Tree-mendous! Sixteen hopefuls through to finals of Tree of the Year awards
The oldest is more than 600 years old, the highest measures over 26 metres and the widest canopy stretches almost 9 metres.
And they’re all on a list of 16 finalists published by ecologists from Klub Gaja in the ninth national Tree of the Year competition. The winners of an online poll will be announced in June.
Klub Gaja President Jacek Bożek explained that the final 16 had been selected by specialists in various fields from almost 50 entrants from around Poland. “The tree selected for the final are a symbol of local communities as well as part of Polish nature, culture and history,” Bożek commented.
Juror Jarosław Kasprzyk added that oaks are the most commonly proposed candidates, though other species also made the finalists’ shortlist: linden, pine, chestnut, mulberry, hornbeam, pear and elder.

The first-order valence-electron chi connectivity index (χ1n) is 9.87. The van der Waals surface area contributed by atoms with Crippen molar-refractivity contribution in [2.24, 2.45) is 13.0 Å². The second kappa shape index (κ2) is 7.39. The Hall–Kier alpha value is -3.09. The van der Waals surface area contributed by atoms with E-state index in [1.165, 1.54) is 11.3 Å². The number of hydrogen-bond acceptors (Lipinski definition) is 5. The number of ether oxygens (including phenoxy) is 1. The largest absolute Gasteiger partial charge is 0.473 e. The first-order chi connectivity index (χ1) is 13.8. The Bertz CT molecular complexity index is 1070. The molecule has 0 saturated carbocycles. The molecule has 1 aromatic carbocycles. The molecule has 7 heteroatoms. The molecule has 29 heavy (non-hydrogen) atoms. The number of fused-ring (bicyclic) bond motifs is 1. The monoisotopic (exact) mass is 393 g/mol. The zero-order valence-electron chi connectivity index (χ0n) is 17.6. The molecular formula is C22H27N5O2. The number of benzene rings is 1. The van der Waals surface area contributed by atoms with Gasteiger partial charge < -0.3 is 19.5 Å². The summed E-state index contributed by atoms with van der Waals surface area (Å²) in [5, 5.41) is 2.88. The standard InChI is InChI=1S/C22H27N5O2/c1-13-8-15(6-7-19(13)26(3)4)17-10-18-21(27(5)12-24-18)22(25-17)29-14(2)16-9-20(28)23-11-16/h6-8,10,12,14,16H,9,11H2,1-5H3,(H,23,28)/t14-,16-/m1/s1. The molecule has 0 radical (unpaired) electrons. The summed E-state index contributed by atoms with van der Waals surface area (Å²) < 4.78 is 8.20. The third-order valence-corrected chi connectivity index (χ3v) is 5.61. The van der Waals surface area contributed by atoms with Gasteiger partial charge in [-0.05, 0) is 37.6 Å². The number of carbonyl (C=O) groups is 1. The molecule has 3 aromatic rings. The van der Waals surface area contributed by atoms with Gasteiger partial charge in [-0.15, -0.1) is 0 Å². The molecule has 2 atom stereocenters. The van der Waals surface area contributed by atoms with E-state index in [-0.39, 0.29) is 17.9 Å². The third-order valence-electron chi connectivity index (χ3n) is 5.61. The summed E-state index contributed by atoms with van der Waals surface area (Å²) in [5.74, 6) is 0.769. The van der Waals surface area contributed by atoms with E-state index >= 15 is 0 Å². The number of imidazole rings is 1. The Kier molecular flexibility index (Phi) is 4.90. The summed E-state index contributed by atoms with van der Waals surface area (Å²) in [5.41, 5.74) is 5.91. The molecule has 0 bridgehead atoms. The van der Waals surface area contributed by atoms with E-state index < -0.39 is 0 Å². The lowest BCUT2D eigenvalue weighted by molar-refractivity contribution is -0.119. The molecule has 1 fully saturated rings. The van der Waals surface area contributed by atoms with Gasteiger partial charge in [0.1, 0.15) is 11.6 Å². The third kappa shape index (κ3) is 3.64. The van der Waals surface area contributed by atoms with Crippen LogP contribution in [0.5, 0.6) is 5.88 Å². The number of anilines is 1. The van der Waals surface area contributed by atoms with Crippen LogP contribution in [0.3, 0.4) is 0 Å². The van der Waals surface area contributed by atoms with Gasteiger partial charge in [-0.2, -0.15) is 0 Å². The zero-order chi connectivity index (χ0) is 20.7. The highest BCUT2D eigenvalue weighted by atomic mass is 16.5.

“Oaks, due to their size and majestic appearance, arouse general admiration,” Kaszprzyk was quoted in a communique as saying. “But I think it’s also worth remembering other species. They are often trees with an interesting history, beautiful and stately, fulfilling a very important role in nature like wild-growing fruit trees providing food for birds.”
Among the finalists is a 500-year-old oak called Jagiellon from Rzepnik in the Podkarackie province. Its name is probably connected with events in the nearby village of Łączki Jagiellońskie (Jagiellonian Meadows). A wooden castle was supposed to have been built there, in which King Władsław Jagiełło stayed.
Another contender is an oak called Maciej from the village of Adamów in Mazowieckie province, probably a remnant of the Puszcza Jaktorowska forest, which was cut down after the January Uprising.
Another oak, the 600-700-year-old Pustelnik from Bełwin in Podkarpackie, bore mute witness in 1944-1947 to the brutal attack of Ukrainian nationalists.
The full list of finalists can be seen here: swietodrzewa.pl
The winners will be chosen by an online vote in June at: www.drzeworoku.pl